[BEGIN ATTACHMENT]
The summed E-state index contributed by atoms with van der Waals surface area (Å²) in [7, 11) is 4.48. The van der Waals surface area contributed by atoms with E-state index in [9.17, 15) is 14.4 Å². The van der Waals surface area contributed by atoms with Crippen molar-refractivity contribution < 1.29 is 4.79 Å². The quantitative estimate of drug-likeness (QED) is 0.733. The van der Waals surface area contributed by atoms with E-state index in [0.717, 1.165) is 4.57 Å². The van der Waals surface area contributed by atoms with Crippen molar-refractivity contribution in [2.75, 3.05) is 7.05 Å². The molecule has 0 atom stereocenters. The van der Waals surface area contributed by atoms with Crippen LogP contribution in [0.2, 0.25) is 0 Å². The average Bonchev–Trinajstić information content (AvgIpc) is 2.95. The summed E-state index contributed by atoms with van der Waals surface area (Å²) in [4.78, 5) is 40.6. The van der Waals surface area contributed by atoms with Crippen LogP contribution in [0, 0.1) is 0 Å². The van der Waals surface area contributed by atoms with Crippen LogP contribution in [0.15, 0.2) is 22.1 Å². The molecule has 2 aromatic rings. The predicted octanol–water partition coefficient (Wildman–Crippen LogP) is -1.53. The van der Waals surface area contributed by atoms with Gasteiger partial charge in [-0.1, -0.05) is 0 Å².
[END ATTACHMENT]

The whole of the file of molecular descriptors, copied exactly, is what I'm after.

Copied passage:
The summed E-state index contributed by atoms with van der Waals surface area (Å²) in [7, 11) is 4.48. The van der Waals surface area contributed by atoms with E-state index in [9.17, 15) is 14.4 Å². The van der Waals surface area contributed by atoms with Crippen molar-refractivity contribution < 1.29 is 4.79 Å². The quantitative estimate of drug-likeness (QED) is 0.733. The van der Waals surface area contributed by atoms with E-state index in [0.717, 1.165) is 4.57 Å². The van der Waals surface area contributed by atoms with Crippen molar-refractivity contribution in [2.75, 3.05) is 7.05 Å². The molecule has 0 atom stereocenters. The van der Waals surface area contributed by atoms with Crippen LogP contribution in [0.2, 0.25) is 0 Å². The average Bonchev–Trinajstić information content (AvgIpc) is 2.95. The summed E-state index contributed by atoms with van der Waals surface area (Å²) in [4.78, 5) is 40.6. The van der Waals surface area contributed by atoms with Crippen LogP contribution in [0, 0.1) is 0 Å². The van der Waals surface area contributed by atoms with Crippen LogP contribution in [0.15, 0.2) is 22.1 Å². The molecule has 2 aromatic rings. The predicted octanol–water partition coefficient (Wildman–Crippen LogP) is -1.53. The van der Waals surface area contributed by atoms with Gasteiger partial charge in [-0.1, -0.05) is 0 Å².